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S.F. No. 3352 - Oil and Hazardous Substances Railroad Transportation Requirements for Preparedness, Response, and Information (Delete-Everything Amendment)
Author: Senator Vicki Jensen
Prepared By:
Date: March 31, 2016


Section 1 relates to preparedness and response for railroads in case of oil and hazardous substance discharge.

Subdivision 2 expands the current requirement that railroads offer training and refresher training to fire departments along oil-transporting train routes to include training for local organizations for emergency management.  The requirement that initial training be offered by June 30, 2016, is stricken.

Subdivision 3 provides that railroads must coordinate with specified entities to assist emergency managers to assess local threats in areas with high population concentration or key facilities.

Subdivision 5 specifies that currently-required railroad drills are called environmental response drills and involve at least one tabletop exercise every year and at least one full-scale exercise every three years.

Subdivision 5a is new language that requires a railroad’s prevention and response plan to describe the capacity and methods to be utilized to meet statutory requirements concerning time limits for required actions following confirmation of a discharge.

Subdivision 6 deletes obsolete language and provides that a railroad’s prevention and response plan may need to be updated more frequently than every three years if there has been a significant discharge, significant change in operation or ownership, significant change in national or area contingency plans, or change in capabilities or role of a person named in a plan as having an important response role.

Subdivision 7 is a new subdivision requiring each railroad to file with the Commissioner of Transportation a financial responsibility plan demonstrating ability to pay for environmental costs, with the amount to be determined by MnDOT and PCA.  The subdivision lists acceptable evidence of the railroad company’s ability to pay, based on the volume of oil or hazardous substances carried and worst-case discharge costs.  The financial responsibility plan must be continuous, and the railroad must notify MnDOT in the event of material change.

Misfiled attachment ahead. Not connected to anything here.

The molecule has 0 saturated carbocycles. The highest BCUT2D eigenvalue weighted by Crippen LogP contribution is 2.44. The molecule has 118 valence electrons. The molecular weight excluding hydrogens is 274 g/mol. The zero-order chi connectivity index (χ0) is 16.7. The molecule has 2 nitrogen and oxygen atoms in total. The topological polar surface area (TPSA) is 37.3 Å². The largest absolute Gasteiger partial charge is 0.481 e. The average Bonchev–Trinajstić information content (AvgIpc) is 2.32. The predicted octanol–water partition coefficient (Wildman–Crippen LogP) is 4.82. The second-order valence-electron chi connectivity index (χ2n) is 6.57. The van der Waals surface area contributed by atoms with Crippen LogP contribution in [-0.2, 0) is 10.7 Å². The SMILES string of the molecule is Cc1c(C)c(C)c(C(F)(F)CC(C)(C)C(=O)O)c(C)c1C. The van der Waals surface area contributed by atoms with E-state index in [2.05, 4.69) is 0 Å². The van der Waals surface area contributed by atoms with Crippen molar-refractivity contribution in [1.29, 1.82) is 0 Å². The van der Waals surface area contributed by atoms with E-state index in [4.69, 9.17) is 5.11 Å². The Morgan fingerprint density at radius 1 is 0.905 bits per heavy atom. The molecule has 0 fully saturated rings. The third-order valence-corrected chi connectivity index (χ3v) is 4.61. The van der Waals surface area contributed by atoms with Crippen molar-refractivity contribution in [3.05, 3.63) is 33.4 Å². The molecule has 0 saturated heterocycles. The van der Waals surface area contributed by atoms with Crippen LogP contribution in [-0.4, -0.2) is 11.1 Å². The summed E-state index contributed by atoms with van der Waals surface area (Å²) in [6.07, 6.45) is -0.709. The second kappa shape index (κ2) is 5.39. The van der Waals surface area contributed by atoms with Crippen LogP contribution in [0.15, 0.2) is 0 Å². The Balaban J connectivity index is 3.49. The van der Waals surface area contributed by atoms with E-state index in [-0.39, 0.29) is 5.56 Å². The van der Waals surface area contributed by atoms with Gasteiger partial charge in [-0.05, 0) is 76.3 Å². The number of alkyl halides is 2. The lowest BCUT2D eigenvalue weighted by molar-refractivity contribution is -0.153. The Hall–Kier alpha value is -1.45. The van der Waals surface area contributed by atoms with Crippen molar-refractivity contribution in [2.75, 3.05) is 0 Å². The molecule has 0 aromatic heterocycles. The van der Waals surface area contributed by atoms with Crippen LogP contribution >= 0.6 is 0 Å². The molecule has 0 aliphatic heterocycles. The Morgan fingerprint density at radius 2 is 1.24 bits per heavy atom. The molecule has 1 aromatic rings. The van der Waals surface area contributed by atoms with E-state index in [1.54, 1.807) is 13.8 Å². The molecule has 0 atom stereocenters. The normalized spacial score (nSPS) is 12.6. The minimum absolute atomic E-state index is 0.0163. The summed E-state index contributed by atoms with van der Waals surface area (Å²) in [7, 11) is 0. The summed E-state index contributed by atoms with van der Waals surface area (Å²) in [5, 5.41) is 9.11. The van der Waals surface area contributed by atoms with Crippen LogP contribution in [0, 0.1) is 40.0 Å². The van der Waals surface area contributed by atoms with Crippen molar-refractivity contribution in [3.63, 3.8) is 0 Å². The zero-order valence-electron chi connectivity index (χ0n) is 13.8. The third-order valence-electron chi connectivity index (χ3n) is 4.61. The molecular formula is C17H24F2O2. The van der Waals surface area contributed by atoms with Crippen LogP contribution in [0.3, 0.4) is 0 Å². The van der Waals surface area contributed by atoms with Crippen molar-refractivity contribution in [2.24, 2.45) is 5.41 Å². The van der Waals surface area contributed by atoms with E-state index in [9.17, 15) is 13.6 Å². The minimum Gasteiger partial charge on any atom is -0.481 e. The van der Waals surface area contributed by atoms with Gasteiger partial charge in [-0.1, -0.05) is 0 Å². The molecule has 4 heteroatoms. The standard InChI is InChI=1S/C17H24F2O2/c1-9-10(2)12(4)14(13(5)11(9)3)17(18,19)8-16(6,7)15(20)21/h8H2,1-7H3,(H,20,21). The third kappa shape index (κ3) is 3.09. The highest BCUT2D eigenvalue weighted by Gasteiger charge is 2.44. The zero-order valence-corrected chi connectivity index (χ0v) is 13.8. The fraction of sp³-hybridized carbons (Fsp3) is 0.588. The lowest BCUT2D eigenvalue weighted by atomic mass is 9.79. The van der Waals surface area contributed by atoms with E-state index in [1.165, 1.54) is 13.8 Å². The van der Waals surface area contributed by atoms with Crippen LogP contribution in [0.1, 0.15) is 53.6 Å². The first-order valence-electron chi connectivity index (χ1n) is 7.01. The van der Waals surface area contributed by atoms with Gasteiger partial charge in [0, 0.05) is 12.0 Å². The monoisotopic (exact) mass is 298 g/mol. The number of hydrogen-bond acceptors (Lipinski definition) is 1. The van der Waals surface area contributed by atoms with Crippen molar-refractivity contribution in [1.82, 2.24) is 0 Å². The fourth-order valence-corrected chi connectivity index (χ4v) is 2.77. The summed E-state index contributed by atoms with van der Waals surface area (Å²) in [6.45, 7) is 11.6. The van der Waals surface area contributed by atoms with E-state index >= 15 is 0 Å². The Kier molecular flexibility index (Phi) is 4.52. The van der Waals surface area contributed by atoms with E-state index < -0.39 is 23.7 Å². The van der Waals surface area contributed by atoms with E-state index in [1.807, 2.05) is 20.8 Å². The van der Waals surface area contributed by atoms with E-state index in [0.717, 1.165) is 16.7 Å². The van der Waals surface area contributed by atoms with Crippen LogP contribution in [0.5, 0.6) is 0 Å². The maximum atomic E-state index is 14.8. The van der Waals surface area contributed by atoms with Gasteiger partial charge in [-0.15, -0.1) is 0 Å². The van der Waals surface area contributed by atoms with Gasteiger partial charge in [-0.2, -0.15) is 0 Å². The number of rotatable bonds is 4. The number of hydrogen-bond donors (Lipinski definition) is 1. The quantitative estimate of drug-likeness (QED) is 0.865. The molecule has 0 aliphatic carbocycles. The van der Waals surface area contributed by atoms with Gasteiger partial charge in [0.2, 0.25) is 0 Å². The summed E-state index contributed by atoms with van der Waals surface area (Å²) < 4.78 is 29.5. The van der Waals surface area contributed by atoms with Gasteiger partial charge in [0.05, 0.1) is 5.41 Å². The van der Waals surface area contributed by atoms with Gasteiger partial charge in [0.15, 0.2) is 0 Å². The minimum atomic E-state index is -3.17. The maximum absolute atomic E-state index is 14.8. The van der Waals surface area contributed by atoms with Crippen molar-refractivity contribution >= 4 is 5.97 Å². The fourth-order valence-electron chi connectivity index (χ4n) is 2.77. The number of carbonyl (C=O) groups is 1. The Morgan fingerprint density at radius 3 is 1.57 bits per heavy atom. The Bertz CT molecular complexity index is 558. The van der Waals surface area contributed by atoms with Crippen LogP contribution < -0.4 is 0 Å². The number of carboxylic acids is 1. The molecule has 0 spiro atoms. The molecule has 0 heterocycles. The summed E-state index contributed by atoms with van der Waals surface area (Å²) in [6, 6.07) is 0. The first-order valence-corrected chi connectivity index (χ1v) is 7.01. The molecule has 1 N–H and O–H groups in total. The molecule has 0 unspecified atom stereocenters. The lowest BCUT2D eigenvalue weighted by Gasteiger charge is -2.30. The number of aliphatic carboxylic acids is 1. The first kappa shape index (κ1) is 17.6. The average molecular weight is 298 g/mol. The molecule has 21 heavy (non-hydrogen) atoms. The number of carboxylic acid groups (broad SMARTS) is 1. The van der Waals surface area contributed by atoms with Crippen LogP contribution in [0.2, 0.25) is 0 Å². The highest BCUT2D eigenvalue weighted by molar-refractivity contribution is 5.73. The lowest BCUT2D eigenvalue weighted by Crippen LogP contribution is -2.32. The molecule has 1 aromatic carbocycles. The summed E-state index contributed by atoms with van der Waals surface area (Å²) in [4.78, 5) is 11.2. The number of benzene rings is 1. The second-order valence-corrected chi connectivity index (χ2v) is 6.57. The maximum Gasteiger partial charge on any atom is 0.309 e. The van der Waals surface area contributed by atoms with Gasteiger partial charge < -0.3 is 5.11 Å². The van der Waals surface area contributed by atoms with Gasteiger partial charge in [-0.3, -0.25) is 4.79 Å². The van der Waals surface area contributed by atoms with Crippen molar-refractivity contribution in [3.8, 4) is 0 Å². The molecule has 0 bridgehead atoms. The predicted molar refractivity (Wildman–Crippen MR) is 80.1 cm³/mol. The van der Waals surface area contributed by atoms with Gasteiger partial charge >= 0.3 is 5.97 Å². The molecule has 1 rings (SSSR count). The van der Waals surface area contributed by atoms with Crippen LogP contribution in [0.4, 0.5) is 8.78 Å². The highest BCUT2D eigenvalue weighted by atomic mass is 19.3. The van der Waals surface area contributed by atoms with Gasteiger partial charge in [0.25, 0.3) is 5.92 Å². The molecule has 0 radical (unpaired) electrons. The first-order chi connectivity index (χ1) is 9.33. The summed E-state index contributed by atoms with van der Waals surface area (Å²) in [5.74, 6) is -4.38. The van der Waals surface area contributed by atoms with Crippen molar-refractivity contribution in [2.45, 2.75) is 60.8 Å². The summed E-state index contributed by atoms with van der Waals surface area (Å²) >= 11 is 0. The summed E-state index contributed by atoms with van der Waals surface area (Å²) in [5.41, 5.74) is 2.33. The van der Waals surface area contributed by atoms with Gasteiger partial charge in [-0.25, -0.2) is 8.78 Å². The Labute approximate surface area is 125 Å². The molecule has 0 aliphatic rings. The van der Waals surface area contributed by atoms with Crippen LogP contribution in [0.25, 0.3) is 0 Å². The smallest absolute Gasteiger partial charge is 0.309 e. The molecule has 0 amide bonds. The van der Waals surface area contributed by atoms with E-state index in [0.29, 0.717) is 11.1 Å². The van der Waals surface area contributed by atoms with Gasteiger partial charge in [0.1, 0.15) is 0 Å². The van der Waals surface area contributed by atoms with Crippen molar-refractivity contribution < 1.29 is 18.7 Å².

Section 2 expands the state rail safety inspection program.

Subdivision 1 allows the Commissioner of Transportation to increase the number of state rail safety inspector positions from the current level of three or four, to a maximum of nine and adds to the inspectors’ powers the inspection of train equipment.

Subdivision 2 bases the existing assessment on rail carriers on route miles in Minnesota at the time of assessment.  The commissioner is directed to include in the assessment calculation of additional positions, along with inspection, administration, supervision, travel, equipment, and training.

Subdivision 5 is a new subdivision that requires the Commissioner of Transportation to maintain on its public Web site information on state rail safety inspection.  The subdivision specifies the minimum information that must be posted, including defects, violations, inspection reports, enforcement activity, corrective actions, revenue sources and expenditures from the state rail safety inspection account, and railroad bridge inspection reports submitted to the commissioner.  This section is effective the day following final enactment.

Section 3 establishes a new statutory section on incident emergency response, preparation, and information.

Subdivision 1 defines terms, including emergency manager, hazardous substance, oil, and rail carrier.